June 11, 2021 at 07:45 JST
Toshiba Corp.'s logo in Kawasaki (The Asahi Shimbun)
Toshiba Corp. and Japan's government colluded to lean on foreign investors to back company management in a key vote, according to an investigation which alleged one executive said they would ask the trade ministry to "beat up" a hedge fund.
The shareholder-commissioned report released on Thursday also said that Yoshihide Suga--then chief cabinet secretary and now prime minister--verbally encouraged the pressure on investors during a meeting with a senior Toshiba executive last year, an allegation Suga has denied.
Toshiba is of strategic importance to Tokyo as a maker of nuclear reactors and defense equipment. The probe's findings mark an explosive turn in a long battle between the Japanese company's management and foreign shareholders, which include activist investors and Harvard University's endowment fund.
The report, written by independent investigators, says Toshiba's management reached out to the Ministry of Economy, Trade and Industry (METI) for support ahead of its annual general meeting last July, to counter activist investors.
The management "worked closely" with the ministry to exert "undue influence on some shareholders" including an attempt to force Effissimo Capital Management to withdraw its candidate nominations, according to the probe.
Singapore-based Effissimo, Toshiba's top shareholder, had nominated three candidates, including its own co-founder, as directors. Ultimately none were elected.
The investigators detailed one email among top Toshiba managers about Effissimo in which an executive said: "We will ask METI to beat them up for a while."
Contacted by Reuters, METI said it was aware of the report and was looking into its contents.
Toshiba said it would "carefully review" the report and comment at a later date.
An Effissimo spokesperson said it was looking at the report, but declined to comment further.
SUGA UNDER MICROSCOPE
Once a crown jewel of corporate Japan, Toshiba was battered by accounting scandals that stretch back to 2015 and massive writedowns for its U.S. nuclear business as well as the sale of its semiconductor unit, leaving it a shadow of its former self.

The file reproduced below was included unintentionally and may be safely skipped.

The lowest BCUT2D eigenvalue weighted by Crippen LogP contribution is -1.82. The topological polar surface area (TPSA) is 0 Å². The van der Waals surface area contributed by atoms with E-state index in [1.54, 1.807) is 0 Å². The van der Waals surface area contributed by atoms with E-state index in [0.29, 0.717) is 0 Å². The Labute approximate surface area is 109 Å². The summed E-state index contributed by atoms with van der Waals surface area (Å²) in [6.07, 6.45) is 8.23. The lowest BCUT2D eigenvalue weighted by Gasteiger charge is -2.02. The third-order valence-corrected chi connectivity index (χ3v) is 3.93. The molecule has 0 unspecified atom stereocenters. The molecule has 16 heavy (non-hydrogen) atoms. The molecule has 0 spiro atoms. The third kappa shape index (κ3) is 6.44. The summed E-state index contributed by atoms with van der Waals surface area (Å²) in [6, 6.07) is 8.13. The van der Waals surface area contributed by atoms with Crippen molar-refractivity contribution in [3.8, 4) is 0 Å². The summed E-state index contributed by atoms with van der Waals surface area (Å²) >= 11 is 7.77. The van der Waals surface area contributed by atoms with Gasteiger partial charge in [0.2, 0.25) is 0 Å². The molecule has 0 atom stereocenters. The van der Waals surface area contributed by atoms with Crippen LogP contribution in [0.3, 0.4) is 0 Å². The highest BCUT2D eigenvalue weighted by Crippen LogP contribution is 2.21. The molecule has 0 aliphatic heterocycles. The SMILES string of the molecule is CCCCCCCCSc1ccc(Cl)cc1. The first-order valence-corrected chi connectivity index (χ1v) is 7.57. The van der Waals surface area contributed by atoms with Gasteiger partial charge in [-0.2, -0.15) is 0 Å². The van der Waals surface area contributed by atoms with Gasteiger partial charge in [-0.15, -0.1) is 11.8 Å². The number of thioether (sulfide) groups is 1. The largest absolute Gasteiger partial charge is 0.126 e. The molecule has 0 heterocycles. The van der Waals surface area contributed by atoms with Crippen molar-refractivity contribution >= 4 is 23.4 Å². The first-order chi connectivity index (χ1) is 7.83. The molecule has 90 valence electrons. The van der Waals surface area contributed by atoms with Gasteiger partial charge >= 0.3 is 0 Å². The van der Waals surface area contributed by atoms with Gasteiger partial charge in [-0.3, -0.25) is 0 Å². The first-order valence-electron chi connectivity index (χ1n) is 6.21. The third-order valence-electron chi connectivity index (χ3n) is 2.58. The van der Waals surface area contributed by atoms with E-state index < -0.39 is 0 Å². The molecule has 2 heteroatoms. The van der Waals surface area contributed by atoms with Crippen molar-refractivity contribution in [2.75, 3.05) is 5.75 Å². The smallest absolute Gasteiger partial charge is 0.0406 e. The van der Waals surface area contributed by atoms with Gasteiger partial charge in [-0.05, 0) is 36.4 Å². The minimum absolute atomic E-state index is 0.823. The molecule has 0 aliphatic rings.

The report was commissioned by shareholders, who voted in March for an independent investigation into allegations investors had come under pressure from the company. That vote was seen as a watershed moment for shareholder activism in Japan.
The investigators also allege that Suga encouraged the pressure on Toshiba investors in a breakfast meeting with a senior company executive last July.
"If we are aggressive, we can get them" with foreign ownership rules, Suga allegedly told the executive, referring to rules introduced in 2020 and designed to protect industries critical to Japan's national security.
Asked about his alleged comment, Suga told reporters: "I am absolutely not aware of that. There was nothing of that sort."
The allegations of METI's intervention - previously reported by Reuters - are likely to raise doubts about Japan's commitment to improving governance and drawing more foreign investors, goals set by former Prime Minister Shinzo Abe.
The probe found Toshiba had "devised a plan to effectively prevent shareholders from exercising their shareholder proposal right and voting rights," by putting undue influence on Effissimo, the Harvard fund and another fund, 3D Investment Partners.
The ministry was said to have contacted Singapore-based 3D to warn it against "barbecuing next to your neighbor when there is a big fire," in an apparent suggestion it should refrain from backing Effissimo's proposals, the report said.
A spokesperson for the Harvard fund declined to comment, while 3D did not immediately respond to a request for comment.
Some of the actions raised "suspicions of violations of laws and regulations in many places", the report said. Investigators later told a news conference that the violations may involve confidentiality requirements for bureaucrats.
'RAISES A HORNET'S NEST'
"The conclusions and facts in this report are very disturbing," said Nicholas Benes, head of the non-profit Board Director Training Institute of Japan.
"The report raises a hornet's nest of questions. Will an EGM (extraordinary general meeting) be called to elect the board again? Will directors or others be sued? Could Toshiba even be delisted?"
Following a 2017 capital raising, a number of foreign funds invested in Toshiba, making an uneasy marriage of activist investors and a key strategic asset.
Reuters previously reported Harvard's endowment fund had been told by Hiromichi Mizuno, a METI adviser at the time, that it could be subject to a regulatory probe if the fund did not follow management's recommendations at the AGM last July.
The Harvard fund ultimately abstained from voting.
Based on that Reuters report, Toshiba's board launched its own investigation in January of this year on whether Harvard had come under pressure, the investigators said. Toshiba said at the time it was not involved in any efforts to pressure Harvard.
Since then, Toshiba has seen former CEO Nobuaki Kurumatani resign and the ensuing turmoil lead to a $20 billion bid for the conglomerate from CVC Capital.
CVC's offer to take the Japanese conglomerate private and retain incumbent management was perceived by some in the company as designed to shield Kurumatani from activist shareholders, Toshiba sources have said.
While Toshiba has dismissed that bid, it has announced it will conduct a strategic review.
Activist investors are estimated to account for about 25% of Toshiba's shareholder base - an unusually large proportion after the company, on the verge of collapse, had to quickly issue some $5.5 billion worth of shares in 2017.
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